Node, Directed by Engin Poyraz
Node tells the story of a small Turkish fishing village losing its footing in a new world. The film reveals a society that, while perhaps once vital and vibrant, now struggles to survive. The remote village is on an island in the centre of a lake which the fishermen depend on for their livelihoods. In an unprecedented drought evocative of climate change, their lake is running dry. They wait, praying for rain, but the longer the lake goes without it the worse the situation gets for the villagers, who are driven to fish for younger and younger fish, depleting the population and virtually ensuring the demise of their village as they know it.
The natural environment that envelops this story decides the characters’ fates, and this is the film’s point of departure. Node frames nature’s vast spaces with human beings. Just as the villagers survive on the periphery of the lake’s bounty, the camera captures wide views of the water framed by the very people that fish from it. But in the wake of drought, their boats float unmanned in the water, rocked by the lake and boarded only by sun-drenched birds.
Three characters personify the history and future of the village: a boy, a young man, and an older man, all fishermen (or future fishermen). They want things to get better, but they also dream of leaving this place. They wait idly for the rain. Summoned by the call to prayer, the boy runs from his game of throwing stones into the lake. The older man prostrates himself on his prayer rug. At a nearby café, the young man smokes a cigarette. All three spend most of their time dawdling. The boy sits perfectly still in an unmoving boat leaning on the shore, facing the water, staring away from us and into the lake, seemingly deep in thought. When the older man appears, he also stares silently and pensively into the water. The young man does plenty of reflecting as well, the only difference being that he always has a cigarette in his hand.
Occasionally a narrator interjects, giving voice to the characters’ thoughts:
‘We knew the spring which we didn’t meet would not return. Truth was different, and the days when we rise from this green flora. Yet, our souls would open their eyes all at once. Ice crystals would be splattered on the eyelashes of every newborn. Winter would come and we’d migrate with it.’
Even in this warm Mediterranean climate, winter is coming.
There is not much of a story, though. Its details must be gleaned from subtle hints and obscure symbolism, leaving too much to the imagination and much of the meaning inaccessible. The film takes its time, luxuriating in beautiful images of the Turkish countryside but also plodding along without any forward motion. The story does not flow but rather stumbles with fits and starts and jarring interventions by the narrator. The characters do little, and the meaning of their actions is cryptic. Most of the film consists of the three protagonists (who never speak) gazing silently into the distance, accompanied by a melancholy flute or cello. The boy occasionally does something interesting, but he’s the exception. The young man travels hither and thither, even boarding a boat to traverse the lake, fighting his way through thick water plants — but when he gets to his destination, all he does is smoke another cigarette. The climate may preclude the productivity of the fishermen, and there may be nothing to do, but must the cinematic presentation be so dull? Sometimes even the flutist sounds tired.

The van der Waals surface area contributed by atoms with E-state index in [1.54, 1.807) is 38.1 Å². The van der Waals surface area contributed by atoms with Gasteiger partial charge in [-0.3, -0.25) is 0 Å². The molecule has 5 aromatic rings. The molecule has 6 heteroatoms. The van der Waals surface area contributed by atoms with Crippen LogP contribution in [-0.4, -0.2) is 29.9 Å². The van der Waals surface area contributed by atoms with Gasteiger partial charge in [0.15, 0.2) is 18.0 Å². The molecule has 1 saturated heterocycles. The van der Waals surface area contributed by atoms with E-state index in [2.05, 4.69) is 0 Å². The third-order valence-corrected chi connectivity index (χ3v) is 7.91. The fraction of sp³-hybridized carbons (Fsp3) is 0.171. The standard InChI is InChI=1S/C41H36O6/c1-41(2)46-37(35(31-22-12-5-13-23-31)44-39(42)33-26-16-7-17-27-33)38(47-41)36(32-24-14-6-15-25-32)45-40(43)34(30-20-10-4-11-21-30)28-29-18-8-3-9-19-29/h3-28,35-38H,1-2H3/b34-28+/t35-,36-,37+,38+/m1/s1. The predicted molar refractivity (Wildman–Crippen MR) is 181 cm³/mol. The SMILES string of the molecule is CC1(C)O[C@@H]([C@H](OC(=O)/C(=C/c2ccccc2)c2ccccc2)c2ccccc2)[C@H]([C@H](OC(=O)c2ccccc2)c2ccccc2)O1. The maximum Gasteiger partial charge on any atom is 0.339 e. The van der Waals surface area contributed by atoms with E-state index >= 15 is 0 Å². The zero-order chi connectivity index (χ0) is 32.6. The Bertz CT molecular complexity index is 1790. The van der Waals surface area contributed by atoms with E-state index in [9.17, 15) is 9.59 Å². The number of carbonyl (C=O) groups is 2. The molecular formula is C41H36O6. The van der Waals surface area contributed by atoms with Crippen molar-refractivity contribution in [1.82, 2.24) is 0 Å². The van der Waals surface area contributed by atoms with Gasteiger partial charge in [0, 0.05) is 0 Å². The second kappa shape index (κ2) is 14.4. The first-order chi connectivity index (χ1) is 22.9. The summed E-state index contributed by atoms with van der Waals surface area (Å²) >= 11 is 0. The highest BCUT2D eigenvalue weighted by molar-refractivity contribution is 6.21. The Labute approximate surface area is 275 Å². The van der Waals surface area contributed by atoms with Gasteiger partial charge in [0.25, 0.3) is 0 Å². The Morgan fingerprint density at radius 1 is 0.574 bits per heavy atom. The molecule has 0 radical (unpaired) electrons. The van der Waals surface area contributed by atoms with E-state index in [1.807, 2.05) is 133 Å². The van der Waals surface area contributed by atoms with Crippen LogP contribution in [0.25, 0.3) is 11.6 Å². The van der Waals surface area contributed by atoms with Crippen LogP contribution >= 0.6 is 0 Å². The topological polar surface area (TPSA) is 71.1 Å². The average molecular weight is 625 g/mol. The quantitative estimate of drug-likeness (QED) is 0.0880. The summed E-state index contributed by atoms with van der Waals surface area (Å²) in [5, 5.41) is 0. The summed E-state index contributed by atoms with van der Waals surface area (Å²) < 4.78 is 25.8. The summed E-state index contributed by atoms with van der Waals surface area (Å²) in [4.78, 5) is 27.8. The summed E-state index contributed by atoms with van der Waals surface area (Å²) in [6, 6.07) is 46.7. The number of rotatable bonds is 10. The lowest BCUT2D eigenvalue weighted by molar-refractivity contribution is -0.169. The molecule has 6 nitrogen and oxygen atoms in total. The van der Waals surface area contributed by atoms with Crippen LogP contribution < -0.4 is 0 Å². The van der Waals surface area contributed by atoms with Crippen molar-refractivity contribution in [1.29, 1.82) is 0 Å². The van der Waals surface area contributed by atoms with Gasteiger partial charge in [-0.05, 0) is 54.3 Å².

Filmed entirely in black and white with uniformly static cinematography, Node feels dated and frozen, purposefully eliciting a sense of societal decay. It presents a picture of village life and the countryside, and offers moments of beauty and symbolism. A fish struggling for oxygen on dry land and a boat tied tightly to the shore serve as images for the people themselves, who depend on the environment to sustain them but also want to escape. The boy, the young man, and the older man personify the passage of time in a place where time seems to stand still. The story’s slow movement is part of this effect, but its symbolism doesn’t quite make up for its dullness. ■
Runtime: 20 minutes
Genre: Dramatic Short
Find out more
Find out more about this film and the filmmaker on the pages for Node and Engin Poyraz in the Internet Movie Database (IMDb) and on the film’s website. Node (Dügüm) has screened internationally at venues including the Västerås Film Festival in Sweden, the Jehlum Short Film Festival in India, the Sirius International Indie Film Festival in China, the Cinavana International Film Festival in Turkey, the Blackbird Film Festival in the United States, the monthly edition of the Miami Independent Film Festival, the Los Angeles CineFest, and the Short Film Corner of the Cannes Film Festival.
Node is the winner of the award for Best Screenwriter of the Month at the 12 Months Film Festival, the winner of Best Director of 2015 at the Blackbird Film Festival, and has been nominated for awards including Best Drama Short Film, Best Cinematography, and Best Editor at other international festivals. The film has received critical acclaim from The Monthly Film Festival, the 12 Months Film Festival, and the Largo Film Awards.
Engin Poyraz is the film’s writer and director. He is an independent Turkish filmmaker who has studied international affairs, politics, and economics at Gediz University in Turkey. Node is his first professional short-length film. Connect with Engin Poyraz on Facebook, LinkedIn, Instagram, and Twitter.
Watch the trailer for Node:
This critical review was commissioned and sponsored by the filmmaker.
Featured Image: A fisherman on the lake in ‘Node’. Courtesy; Engin Poyraz.